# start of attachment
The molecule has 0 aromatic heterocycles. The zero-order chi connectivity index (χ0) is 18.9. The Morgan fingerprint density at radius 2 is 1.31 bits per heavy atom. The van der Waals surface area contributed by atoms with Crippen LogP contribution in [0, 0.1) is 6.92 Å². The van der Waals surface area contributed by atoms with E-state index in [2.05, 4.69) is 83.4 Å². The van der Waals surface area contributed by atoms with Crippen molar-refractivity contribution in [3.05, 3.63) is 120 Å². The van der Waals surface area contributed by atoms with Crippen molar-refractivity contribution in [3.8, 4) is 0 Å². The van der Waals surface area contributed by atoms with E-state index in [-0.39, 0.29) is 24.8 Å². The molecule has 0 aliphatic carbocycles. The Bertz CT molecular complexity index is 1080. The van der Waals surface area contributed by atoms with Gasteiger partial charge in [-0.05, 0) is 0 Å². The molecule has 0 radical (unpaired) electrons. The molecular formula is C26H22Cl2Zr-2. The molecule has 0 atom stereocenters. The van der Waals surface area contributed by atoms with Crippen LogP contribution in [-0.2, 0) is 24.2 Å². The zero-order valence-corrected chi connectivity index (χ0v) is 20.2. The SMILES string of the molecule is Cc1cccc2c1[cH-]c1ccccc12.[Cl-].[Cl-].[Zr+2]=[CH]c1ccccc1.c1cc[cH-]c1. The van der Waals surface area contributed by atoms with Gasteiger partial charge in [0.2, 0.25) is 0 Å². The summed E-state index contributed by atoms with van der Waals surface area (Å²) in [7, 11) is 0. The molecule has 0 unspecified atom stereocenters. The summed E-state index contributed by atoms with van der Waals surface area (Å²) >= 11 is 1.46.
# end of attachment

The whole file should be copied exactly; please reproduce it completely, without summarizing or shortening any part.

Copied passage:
The molecule has 0 aromatic heterocycles. The zero-order chi connectivity index (χ0) is 18.9. The Morgan fingerprint density at radius 2 is 1.31 bits per heavy atom. The van der Waals surface area contributed by atoms with Crippen LogP contribution in [0, 0.1) is 6.92 Å². The van der Waals surface area contributed by atoms with E-state index in [2.05, 4.69) is 83.4 Å². The van der Waals surface area contributed by atoms with Crippen molar-refractivity contribution in [3.05, 3.63) is 120 Å². The van der Waals surface area contributed by atoms with Crippen molar-refractivity contribution in [3.8, 4) is 0 Å². The van der Waals surface area contributed by atoms with E-state index in [-0.39, 0.29) is 24.8 Å². The molecule has 0 aliphatic carbocycles. The Bertz CT molecular complexity index is 1080. The van der Waals surface area contributed by atoms with Gasteiger partial charge in [-0.05, 0) is 0 Å². The molecule has 0 radical (unpaired) electrons. The molecular formula is C26H22Cl2Zr-2. The molecule has 0 atom stereocenters. The van der Waals surface area contributed by atoms with Crippen LogP contribution in [-0.2, 0) is 24.2 Å². The zero-order valence-corrected chi connectivity index (χ0v) is 20.2. The SMILES string of the molecule is Cc1cccc2c1[cH-]c1ccccc12.[Cl-].[Cl-].[Zr+2]=[CH]c1ccccc1.c1cc[cH-]c1. The van der Waals surface area contributed by atoms with Gasteiger partial charge in [0.2, 0.25) is 0 Å². The summed E-state index contributed by atoms with van der Waals surface area (Å²) in [7, 11) is 0. The molecule has 0 unspecified atom stereocenters. The summed E-state index contributed by atoms with van der Waals surface area (Å²) >= 11 is 1.46.